Unfortunately, I didn't get to do much with the Booster Brawl format.  Fwazalaza and I played a match using 80 random cards from the Cube, which was pretty interesting.  We both knew the rules already, but it was the first experience with the Booster Brawl format for both of us, so we were left to figure out the strategy behind it as we played.  It was certainly a fun and interesting way to play Kaijudo, but I'll have to play more Booster Brawl before I can say anything definitive about the strategies one would have to employ for it.

My main worry was that the civilizations might be a little unbalanced, since although I did work to balance out the card counts, I couldn't really balance out the levels of the cards for each civilization.  I feel as though it would've been unnecessary, since the civilizations have different styles, so they shouldn't be exactly balanced by level.  Maybe I'll see some trends in the future when playing with the Cube so that I can improve upon it, but it's probably about as good as it's going to get for now.

Nothing in particular seems really overpowered, which is good.  Riku noted that one of the more powerful cards was Sasha, Channeler of Light, obviously due to it's ability.  I was a little worried about putting it in the Cube at first, but I figured that it wouldn't be too bad.  I mean, it has such a high cost that it would be extremely difficult to use a tap effect immediately before summoning it.  That would mean that the opponent would have to attack with their creatures for them to be vulnerable to Sasha's effect.  That, and the fact that Sasha isn't even a Double Breaker, makes me think that it's an alright card for the Cube.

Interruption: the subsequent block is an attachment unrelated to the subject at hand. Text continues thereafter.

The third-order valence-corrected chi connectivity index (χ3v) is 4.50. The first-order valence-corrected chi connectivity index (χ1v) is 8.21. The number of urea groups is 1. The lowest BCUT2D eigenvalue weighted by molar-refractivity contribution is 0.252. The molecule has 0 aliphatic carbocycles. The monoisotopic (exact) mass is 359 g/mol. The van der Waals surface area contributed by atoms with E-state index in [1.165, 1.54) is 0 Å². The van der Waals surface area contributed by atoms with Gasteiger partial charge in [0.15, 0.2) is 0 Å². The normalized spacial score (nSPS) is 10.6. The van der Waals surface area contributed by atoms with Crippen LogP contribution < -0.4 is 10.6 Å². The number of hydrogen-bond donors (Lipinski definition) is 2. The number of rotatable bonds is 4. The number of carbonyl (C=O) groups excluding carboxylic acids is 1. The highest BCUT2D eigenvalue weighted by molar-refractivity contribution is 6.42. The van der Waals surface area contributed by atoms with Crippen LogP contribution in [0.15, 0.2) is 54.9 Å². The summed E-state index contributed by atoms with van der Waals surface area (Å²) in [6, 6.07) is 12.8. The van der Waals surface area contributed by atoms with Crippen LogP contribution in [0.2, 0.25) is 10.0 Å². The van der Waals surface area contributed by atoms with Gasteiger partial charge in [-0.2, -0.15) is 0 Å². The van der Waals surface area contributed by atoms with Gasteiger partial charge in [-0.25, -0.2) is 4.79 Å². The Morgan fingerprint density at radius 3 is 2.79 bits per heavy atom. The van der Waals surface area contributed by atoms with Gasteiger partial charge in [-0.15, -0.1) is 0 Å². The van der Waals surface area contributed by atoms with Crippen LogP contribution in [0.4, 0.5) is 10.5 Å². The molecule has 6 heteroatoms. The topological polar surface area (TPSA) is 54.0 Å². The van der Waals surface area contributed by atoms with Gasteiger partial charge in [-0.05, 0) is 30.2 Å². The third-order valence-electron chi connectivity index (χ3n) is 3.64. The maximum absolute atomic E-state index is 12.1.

I found, unsurprisingly, that Morphing Pod seems to be the best removal spell in the Cube.  It may be completely random and a minus, but it can get any creature off of the field.  It could also be used on your own creature if the situation arises.  In one of the Booster Brawl games I played against Fwazalaza, I took Morphing Pod from the Veil so that he couldn't use it on my Wave Lancer, and I was later able to use it on his Flare Inhibitor (that got him Argus, if you care).  It may not be efficient or reliable, but the fact that it is conditionless makes Morphing Pod incredibly good in a limited format.

Overall, it was very satisfying to build and play with a Cube.  It can teach you a lot about the game, as well.  For instance, I learned that the Fire civilization only has seven Shield Blasts, whereas the Water civilization only has five non-Shield Blast spells.  Ray told me that playing with the Cube showed him a lot of cards that he hadn't seen before and gave him some ideas for his deck.  It is also nice to see some cards thrive when they would be otherwise ignored.  There are several examples I could give for this point, but I think this post is long enough as it is.

If you have a bunch of extra Kaijudo cards, I would recommend making a Cube for yourself and trying it out with friends.  There aren't many sets for Kaijudo yet, so your options may be limited, and it is rather difficult to make a balanced Cube, but it is well worth it.

By the way, I do have a spreadsheet listing each card in my Cube (I actually looked up every single card in the game and wrote up the list before going through my collection to find all of the cards), but it's kind of a mess.  Maybe I'll organize it later and upload it somehow.

Tuesday, December 10, 2013

Random Stuff #58